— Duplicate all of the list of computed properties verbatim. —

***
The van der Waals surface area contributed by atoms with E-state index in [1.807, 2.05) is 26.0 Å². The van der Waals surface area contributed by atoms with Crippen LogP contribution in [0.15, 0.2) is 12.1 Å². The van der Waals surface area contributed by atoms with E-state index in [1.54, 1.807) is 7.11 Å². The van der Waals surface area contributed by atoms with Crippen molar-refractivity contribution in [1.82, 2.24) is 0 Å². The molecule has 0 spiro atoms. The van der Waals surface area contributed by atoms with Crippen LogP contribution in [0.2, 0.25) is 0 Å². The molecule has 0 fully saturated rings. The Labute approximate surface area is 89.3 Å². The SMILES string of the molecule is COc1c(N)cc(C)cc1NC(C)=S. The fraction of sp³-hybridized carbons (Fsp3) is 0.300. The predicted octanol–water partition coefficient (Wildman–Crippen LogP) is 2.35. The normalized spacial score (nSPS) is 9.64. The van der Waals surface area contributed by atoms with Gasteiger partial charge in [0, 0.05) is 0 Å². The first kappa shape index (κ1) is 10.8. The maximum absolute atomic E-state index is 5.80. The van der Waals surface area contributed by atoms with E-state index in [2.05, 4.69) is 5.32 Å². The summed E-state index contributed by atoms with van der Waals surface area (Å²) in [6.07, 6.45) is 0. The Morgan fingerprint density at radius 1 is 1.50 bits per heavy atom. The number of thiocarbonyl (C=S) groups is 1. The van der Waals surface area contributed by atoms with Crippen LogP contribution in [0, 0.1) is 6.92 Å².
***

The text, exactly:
The van der Waals surface area contributed by atoms with E-state index in [1.807, 2.05) is 26.0 Å². The van der Waals surface area contributed by atoms with Crippen LogP contribution in [0.15, 0.2) is 12.1 Å². The van der Waals surface area contributed by atoms with E-state index in [1.54, 1.807) is 7.11 Å². The van der Waals surface area contributed by atoms with Crippen molar-refractivity contribution in [1.82, 2.24) is 0 Å². The molecule has 0 spiro atoms. The van der Waals surface area contributed by atoms with Crippen LogP contribution in [0.2, 0.25) is 0 Å². The molecule has 0 fully saturated rings. The Labute approximate surface area is 89.3 Å². The SMILES string of the molecule is COc1c(N)cc(C)cc1NC(C)=S. The fraction of sp³-hybridized carbons (Fsp3) is 0.300. The predicted octanol–water partition coefficient (Wildman–Crippen LogP) is 2.35. The normalized spacial score (nSPS) is 9.64. The van der Waals surface area contributed by atoms with Gasteiger partial charge in [0, 0.05) is 0 Å². The first kappa shape index (κ1) is 10.8. The maximum absolute atomic E-state index is 5.80. The van der Waals surface area contributed by atoms with E-state index in [2.05, 4.69) is 5.32 Å². The summed E-state index contributed by atoms with van der Waals surface area (Å²) in [6.07, 6.45) is 0. The Morgan fingerprint density at radius 1 is 1.50 bits per heavy atom. The number of thiocarbonyl (C=S) groups is 1. The van der Waals surface area contributed by atoms with Crippen LogP contribution in [0, 0.1) is 6.92 Å².